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January 20th, 2014

Brighten Someone’s Day.

Years ago, I received a fan letter from an inmate imprisoned in London, Ohio. Jack Kinney simply wanted to express his appreciation for work he’d seen on a book given him from outside, and to ask for a few art pointers.

Jack confessed that he was involved in a violent crime when he was 19. He didn’t say what, but he did express his remorse meaningfully. He’s 41 now, but looks sixty. “All these years show up in my face,” he says.

Jack001 copy


I’m always happy to share what I know, but through the mail with an inmate is tricky. Their email is limited or nonexistent, obviously, and every letter they receive is opened and pre-read. They’re not allowed prints larger than 8.5 x 11 (which I learned only after I tried to send him something larger). I did send him a how-to tutorial art book one Christmas. After that he started to send me his drawings and paintings, very poorly copied on the prison’s xerox machine. Are they professional? Hopw could they be? But they’re not terrible either. It makes one wonder what might have been had he stayed home one night.

I never quite know how to react. When I was 19, I got into trouble, and might have ended up behind prison bars but for the times and the compassion of strangers. I sympathize with these persons whose lives have been put completely on hold—deserved or not— with only a keyhole view of the outside world passing them by.

Jack shared a number of his images, but this is the one he’s most proud of. He says, “Made it up myself. Did not copy anyone. It’s one of a kind.” He’s not selling it, because the only means he has of selling his works is to trust someone on the outside to manage it for him. He’s only had his artwork stolen.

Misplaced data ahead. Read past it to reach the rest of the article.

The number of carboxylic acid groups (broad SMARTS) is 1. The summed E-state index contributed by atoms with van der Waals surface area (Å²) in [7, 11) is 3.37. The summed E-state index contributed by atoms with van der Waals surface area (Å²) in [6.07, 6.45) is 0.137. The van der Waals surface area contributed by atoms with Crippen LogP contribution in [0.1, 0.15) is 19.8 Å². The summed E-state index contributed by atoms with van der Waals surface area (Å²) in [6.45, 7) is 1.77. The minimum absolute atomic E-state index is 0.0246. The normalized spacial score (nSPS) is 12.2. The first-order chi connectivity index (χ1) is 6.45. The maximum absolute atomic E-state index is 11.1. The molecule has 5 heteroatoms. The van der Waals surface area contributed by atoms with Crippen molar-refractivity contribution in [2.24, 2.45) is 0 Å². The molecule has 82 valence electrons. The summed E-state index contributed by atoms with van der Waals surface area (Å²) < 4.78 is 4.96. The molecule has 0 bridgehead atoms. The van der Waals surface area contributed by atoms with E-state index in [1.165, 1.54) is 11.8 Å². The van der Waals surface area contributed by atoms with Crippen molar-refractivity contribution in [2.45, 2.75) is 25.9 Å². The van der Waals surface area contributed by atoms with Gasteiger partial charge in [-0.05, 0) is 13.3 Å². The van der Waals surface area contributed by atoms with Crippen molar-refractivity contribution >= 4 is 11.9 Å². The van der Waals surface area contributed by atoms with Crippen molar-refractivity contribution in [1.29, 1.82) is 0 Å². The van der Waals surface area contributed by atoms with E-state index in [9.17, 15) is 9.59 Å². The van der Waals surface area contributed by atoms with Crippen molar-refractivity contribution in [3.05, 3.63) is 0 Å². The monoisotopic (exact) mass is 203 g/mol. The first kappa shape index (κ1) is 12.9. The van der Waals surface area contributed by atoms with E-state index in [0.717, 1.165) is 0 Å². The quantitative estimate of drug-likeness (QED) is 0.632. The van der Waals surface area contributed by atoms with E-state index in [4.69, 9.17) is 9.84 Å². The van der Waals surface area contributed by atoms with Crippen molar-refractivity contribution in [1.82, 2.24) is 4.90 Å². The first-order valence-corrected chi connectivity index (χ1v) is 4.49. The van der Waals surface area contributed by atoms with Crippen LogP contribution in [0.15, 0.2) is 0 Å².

What kind of miserable cuss would do something like that? It makes me sad, and I feel for his loneliness. The one thing inmates most want is contact. So I’m going to share Jack’s snail-mail address here, in hopes that some of my artist and non-artist friends will type or write up a quick letter and put a few moments’ joy into a stranger’s day, just because we’re all human, and there but for the grace of God and all that… Send him your own tutorials, prints of your work, just words of greeting. Tell him I sent you.

Next, I’m going to set up a Facebook page where folks might post letters of others who aspire to some beauty behind bars, and could use encouragement and engagement.

Thanks for reading and considering…



UPDATE:  Here is the Facebook Page. Please have a look and consider what you might do. Thanks!

Posted by Todd in Blog Home


This entry was posted on Monday, January 20th, 2014 at 12:49 pm and is filed under Blog Home. You can follow any responses to this entry through the comments RSS 2.0 feed. You can leave a response, or trackback from your own site.

4 Responses to “Brighten Someone’s Day.”

  1. Paige Carpenter says:

    Thank you for posting this. I used to work in a bookstore and sometimes people would come to order books for friends or relatives or complete strangers who were in prison. It was always a bright spot in my day when I could help them send a book to an inmate.

  2. Todd says:

    I hope you will write him, Paige. :o)

  3. Illustrated Blog says:

    Brighten Someone Day With One

    […] t into trouble, and might have ended up behind prison bars but for the times and […]

  4. Encourage Blog says:

    Brighten Someone Day With One

    […] of strangers. I sympathize with these persons whose lives have been put complete […]

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